Upon conversion, the noteholder’s shares will have the exact same preferences, rights and restrictions as the preferred shares of the new investors in that round of funding (new investors). So, founders should keep in mind that when they are negotiating the terms with the new investors, they are negotiating the terms for the new investors but also for the previous convertible noteholders.

    The number of preferred shares that convertible note investors will receive depends on whether there is a discount and/or a cap.

  • Discount.Convertible notes will likely provide for a discounted conversion into the issuer’s equity. This provision is included to recognize the holder for the added risk taken by investing earlier in the startup. A typical discount off of the price paid by the subsequent equity holders would be 15-25% with 20% being by far the norm. Conversion discounts may be higher in investments with more perceived risk, either because the note may have a longer maturity or because of the specific circumstances of the issuer.

    However, a discount alone may not be sufficient in protecting an early investor’s interest. In a scenario where the amount raised in a subsequent round of financing is significantly higher than the seed round financing, the early investor might be left with a smaller percentage of the company than expected. Accordingly, some investors will use a valuation cap in their convertible notes to account for such circumstances.

  • Valuation Cap.One of the most heavily negotiated terms in convertible notes is the valuation cap. This may also be referred to as a price cap, or simply“the cap.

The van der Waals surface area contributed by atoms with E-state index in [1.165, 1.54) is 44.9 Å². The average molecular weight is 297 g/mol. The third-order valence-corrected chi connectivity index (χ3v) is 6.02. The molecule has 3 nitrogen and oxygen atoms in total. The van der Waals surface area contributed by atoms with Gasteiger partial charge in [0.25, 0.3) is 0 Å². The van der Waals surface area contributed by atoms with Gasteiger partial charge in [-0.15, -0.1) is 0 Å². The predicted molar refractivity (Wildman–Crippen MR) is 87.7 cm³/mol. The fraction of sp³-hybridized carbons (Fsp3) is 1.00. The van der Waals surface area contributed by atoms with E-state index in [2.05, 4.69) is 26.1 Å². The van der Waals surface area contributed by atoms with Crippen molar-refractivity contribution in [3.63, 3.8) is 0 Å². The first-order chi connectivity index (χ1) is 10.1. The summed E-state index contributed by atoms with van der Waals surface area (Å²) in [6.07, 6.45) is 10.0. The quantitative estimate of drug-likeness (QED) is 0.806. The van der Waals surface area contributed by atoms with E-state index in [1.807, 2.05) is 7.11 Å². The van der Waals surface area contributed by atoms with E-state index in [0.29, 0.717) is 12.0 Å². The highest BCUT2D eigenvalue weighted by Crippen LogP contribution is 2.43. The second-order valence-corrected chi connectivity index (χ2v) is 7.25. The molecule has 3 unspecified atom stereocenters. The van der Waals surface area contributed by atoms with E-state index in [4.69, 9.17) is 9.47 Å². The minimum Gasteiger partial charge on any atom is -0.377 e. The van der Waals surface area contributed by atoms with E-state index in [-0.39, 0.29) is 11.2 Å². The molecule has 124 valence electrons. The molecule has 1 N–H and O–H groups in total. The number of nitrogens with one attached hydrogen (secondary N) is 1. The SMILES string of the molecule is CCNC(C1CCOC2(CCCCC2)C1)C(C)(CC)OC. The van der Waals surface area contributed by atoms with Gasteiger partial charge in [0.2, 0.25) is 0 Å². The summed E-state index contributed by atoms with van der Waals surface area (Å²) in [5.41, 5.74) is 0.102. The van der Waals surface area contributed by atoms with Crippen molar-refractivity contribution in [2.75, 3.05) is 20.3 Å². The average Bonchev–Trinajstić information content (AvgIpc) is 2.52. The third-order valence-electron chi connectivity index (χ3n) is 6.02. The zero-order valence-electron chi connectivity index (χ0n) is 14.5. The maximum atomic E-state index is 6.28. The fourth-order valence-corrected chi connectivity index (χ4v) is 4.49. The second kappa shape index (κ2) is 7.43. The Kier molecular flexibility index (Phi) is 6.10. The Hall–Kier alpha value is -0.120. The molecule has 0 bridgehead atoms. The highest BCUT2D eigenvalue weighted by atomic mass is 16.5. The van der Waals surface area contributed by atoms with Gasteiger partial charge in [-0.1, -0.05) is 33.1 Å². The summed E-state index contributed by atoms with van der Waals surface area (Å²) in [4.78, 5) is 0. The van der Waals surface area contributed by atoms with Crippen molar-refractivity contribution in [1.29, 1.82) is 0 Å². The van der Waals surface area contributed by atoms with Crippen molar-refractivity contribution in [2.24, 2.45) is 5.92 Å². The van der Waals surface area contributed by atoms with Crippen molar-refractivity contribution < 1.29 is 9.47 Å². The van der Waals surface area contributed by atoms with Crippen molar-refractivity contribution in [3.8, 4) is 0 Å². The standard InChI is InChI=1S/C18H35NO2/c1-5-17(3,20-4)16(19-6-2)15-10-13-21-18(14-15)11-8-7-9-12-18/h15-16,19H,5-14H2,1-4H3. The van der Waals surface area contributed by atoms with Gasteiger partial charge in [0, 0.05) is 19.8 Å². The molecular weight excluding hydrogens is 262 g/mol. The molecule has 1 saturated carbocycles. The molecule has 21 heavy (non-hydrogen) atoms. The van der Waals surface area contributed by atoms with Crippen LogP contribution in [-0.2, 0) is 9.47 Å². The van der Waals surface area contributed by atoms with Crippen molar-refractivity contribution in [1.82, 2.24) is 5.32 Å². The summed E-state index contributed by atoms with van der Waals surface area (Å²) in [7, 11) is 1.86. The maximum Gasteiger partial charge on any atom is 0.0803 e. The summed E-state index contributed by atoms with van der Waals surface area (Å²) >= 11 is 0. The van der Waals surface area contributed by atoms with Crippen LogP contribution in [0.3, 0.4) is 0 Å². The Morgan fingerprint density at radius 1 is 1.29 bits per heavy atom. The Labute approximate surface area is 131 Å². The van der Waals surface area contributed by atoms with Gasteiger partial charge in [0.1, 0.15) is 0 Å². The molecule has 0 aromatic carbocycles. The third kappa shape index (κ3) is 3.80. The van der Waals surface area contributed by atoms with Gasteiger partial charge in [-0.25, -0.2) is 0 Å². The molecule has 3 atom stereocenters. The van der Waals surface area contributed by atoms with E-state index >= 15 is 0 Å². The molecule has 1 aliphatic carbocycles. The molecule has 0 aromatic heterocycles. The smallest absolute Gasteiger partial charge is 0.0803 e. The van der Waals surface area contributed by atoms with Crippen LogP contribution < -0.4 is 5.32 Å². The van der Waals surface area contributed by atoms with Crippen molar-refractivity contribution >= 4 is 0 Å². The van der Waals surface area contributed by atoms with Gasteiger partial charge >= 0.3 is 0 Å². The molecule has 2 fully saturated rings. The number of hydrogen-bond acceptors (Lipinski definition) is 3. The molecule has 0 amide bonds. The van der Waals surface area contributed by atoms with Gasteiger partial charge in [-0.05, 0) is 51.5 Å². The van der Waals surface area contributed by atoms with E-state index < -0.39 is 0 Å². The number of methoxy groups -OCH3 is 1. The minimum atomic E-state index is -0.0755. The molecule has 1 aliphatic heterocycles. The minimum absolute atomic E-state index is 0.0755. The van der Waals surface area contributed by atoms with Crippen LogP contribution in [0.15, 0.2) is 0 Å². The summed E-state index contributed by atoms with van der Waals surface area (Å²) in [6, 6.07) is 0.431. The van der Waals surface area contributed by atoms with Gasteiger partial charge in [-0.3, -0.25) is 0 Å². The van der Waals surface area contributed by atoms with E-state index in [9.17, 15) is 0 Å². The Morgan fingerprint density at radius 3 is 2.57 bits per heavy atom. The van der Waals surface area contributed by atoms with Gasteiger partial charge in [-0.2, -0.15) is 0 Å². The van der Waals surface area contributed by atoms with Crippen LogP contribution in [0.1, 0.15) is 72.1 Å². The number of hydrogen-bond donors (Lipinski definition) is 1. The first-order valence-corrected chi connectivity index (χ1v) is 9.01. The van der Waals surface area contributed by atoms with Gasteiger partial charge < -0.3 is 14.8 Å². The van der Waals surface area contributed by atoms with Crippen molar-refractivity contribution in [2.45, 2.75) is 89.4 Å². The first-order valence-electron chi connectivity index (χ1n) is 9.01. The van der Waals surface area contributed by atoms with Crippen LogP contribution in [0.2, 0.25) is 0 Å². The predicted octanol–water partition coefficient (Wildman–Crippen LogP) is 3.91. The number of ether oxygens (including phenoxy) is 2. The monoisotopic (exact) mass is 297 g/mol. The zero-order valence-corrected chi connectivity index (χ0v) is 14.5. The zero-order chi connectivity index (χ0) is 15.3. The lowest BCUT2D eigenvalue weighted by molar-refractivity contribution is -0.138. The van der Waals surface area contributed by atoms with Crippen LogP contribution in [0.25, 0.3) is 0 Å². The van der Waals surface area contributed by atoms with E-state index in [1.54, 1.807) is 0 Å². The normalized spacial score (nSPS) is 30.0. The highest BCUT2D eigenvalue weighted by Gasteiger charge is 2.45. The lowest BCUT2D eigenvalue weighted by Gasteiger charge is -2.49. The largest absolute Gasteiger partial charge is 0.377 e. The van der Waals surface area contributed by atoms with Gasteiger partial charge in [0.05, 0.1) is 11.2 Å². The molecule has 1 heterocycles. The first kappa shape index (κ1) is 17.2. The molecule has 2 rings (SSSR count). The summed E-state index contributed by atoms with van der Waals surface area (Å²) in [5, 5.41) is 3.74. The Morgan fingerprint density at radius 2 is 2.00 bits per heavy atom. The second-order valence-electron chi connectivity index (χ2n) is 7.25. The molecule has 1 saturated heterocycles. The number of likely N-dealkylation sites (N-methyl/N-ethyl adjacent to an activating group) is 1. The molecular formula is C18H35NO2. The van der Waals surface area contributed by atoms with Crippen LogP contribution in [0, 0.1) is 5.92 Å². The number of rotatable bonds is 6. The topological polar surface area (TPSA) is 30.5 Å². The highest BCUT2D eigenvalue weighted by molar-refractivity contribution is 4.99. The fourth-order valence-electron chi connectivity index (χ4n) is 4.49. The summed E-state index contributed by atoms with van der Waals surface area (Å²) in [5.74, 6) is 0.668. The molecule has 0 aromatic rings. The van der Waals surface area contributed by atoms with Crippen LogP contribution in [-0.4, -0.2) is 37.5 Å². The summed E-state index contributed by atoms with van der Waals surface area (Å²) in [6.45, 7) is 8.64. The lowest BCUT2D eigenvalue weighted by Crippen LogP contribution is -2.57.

What is a valuation cap, and why does it receive so much attention? A valuation cap is a projection of the maximum price (ceiling) at the subsequent round of equity financing rather than an actual pre-money valuation. Founders should always keep future rounds in mind when they set a cap on their convertible note. If the cap is too low, founders risk giving up too much equity to the convertible note investors and diluting them selves in the process. Setting a valuation cap at an appropriate level requires understanding your company thoroughly and knowing the commercial value your business can bring.

    The best-case scenario for founders is for the convertible note to be uncapped but discounted. The discount allows the convertible note investor to be rewarded for their early risk. But it avoids the problem of trying to set some random value on the company, which could turn out to be incredibly high or low.

What Happens At the Maturity Date?

Unlike other loans you may be familiar with, such as student loans or auto loans, most convertible notes don’t have monthly payments. Instead the entire principal plus interest comes due at the maturity date.

Some convertible notes allow the total amount to be converted into equity at the maturity date at a prescribed valuation cap. Depending on the negotiations, the company or the noteholder may have the right to elect conversion at maturity.

However, if that clause is not in the convertible note, then the reality is that the company likely does not have the funds to cover the repayment obligation and certainly not with interest added. Whereas the noteholder could call the note and force the liquidation of the company, in practice, this rarely happens. Generally, the company and the noteholder mutually agree to extend maturity of the convertible note.

What Happens if the Company Is Acquired Before the Note Converts?

From time to time, a company will be acquired after it has issued convertible notes but prior to a qualified financing. As with everything on the term sheet, this is a point of negotiation. The options are cash payout or conversion of debt to equity.

With a cash payout, the company will pay the investor a certain amount of money. Investors will look to negotiate a two-time or three-time multiple of the total amount. In a conversion scenario, the investor converts the debt to equity based on either the cap or an alternative valuation mechanism negotiated between the founder and investor.